The RBA has refused to rule out further interest rate cuts despite concerns they could drive inflation, according to the minutes of their October meeting.
The minutes, released on Tuesday, show that the RBA is concerned about the prospect of a housing bubble should they cut rates further but that they would not rule out further cuts on this basis.
“Members also noted that the housing market and other asset prices might be overly inflated by lower interest rates,” the minutes read.
“By themselves, higher asset prices were considered unlikely to present a risk to macro-economic and financial stability. This assessment would need to be reviewed if rapidly increasing asset prices were accompanied by materially faster credit growth, weak lending standards and rising leverage.”
There have also not yet been signs of a pick-up in household spending following reductions in the cash rate and receipt of tax returns, although it may be too early to tell whether successive interest rate cuts have had an effect.
However, David Plank, head of Australian economics at ANZ, told Investor Daily that he does not anticipate another rate cut in the near future.
“We think it’s less than fifty-fifty at this stage… we’ve got it pencilled in for early next year rather than November.”
“If the Fed doesn’t go in October than I think the RBA will leave things alone in November.”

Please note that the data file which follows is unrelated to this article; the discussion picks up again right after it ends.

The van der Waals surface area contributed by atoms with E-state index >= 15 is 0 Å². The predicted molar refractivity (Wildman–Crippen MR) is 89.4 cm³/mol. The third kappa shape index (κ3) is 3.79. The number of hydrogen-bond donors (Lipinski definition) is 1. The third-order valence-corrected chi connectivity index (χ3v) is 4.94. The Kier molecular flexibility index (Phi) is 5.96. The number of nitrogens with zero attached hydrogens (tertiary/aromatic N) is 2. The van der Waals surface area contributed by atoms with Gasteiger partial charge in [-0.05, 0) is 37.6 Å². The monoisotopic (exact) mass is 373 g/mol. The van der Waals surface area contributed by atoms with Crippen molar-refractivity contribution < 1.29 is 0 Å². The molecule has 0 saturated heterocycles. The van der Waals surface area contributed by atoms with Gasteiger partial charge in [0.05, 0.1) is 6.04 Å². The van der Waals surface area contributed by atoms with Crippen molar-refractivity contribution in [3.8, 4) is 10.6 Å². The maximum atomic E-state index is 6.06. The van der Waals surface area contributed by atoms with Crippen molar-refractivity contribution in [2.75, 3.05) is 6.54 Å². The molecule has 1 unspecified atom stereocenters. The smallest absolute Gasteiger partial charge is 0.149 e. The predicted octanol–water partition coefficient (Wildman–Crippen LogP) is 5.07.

Mr Plank points to a change in the wording of the RBA’s minutes as one sign that further cuts may be a ways off.
In September, the RBA said they “would ease monetary policy further if needed”; in October, the RBA said they “were prepared to ease monetary policy further if needed”.
However, consumer confidence has remained low despite the successive rate cuts and did not appear to rise in response to the break in the trade war on Friday.
“What we’re seeing in confidence is a significant divergence between financial conditions – which is really asking people how they feel about their own finances – and what they think about the economic outlook,” Mr Plank said.
“People’s views about their own finances is at quite an elevated level, well above average. But it’s been more than offset by pessimism about the economic outlook.”
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